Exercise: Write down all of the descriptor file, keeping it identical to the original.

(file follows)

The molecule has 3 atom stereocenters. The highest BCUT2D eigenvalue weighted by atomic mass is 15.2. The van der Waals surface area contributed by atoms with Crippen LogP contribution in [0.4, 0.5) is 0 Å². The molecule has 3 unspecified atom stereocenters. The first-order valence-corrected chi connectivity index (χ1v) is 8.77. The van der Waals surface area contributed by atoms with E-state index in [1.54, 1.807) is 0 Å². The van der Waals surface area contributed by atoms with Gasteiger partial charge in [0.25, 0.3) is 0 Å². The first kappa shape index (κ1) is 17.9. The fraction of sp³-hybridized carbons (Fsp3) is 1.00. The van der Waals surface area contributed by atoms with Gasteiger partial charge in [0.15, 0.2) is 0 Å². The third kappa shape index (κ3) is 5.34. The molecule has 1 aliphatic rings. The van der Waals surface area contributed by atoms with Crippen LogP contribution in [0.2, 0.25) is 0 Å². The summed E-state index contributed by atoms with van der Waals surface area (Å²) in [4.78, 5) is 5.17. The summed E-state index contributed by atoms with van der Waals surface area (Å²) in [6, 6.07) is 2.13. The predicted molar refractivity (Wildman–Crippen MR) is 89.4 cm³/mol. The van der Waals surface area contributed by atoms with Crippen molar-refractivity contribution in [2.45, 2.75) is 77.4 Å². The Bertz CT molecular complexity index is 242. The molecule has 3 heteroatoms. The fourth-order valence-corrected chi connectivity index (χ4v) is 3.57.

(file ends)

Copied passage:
The molecule has 3 atom stereocenters. The highest BCUT2D eigenvalue weighted by atomic mass is 15.2. The van der Waals surface area contributed by atoms with Crippen LogP contribution in [0.4, 0.5) is 0 Å². The molecule has 3 unspecified atom stereocenters. The first-order valence-corrected chi connectivity index (χ1v) is 8.77. The van der Waals surface area contributed by atoms with E-state index in [1.54, 1.807) is 0 Å². The van der Waals surface area contributed by atoms with Gasteiger partial charge in [0.25, 0.3) is 0 Å². The first kappa shape index (κ1) is 17.9. The fraction of sp³-hybridized carbons (Fsp3) is 1.00. The van der Waals surface area contributed by atoms with Gasteiger partial charge in [0.15, 0.2) is 0 Å². The third kappa shape index (κ3) is 5.34. The molecule has 1 aliphatic rings. The van der Waals surface area contributed by atoms with Crippen LogP contribution in [0.2, 0.25) is 0 Å². The summed E-state index contributed by atoms with van der Waals surface area (Å²) in [4.78, 5) is 5.17. The summed E-state index contributed by atoms with van der Waals surface area (Å²) in [6, 6.07) is 2.13. The predicted molar refractivity (Wildman–Crippen MR) is 89.4 cm³/mol. The van der Waals surface area contributed by atoms with Crippen molar-refractivity contribution in [2.45, 2.75) is 77.4 Å². The Bertz CT molecular complexity index is 242. The molecule has 3 heteroatoms. The fourth-order valence-corrected chi connectivity index (χ4v) is 3.57.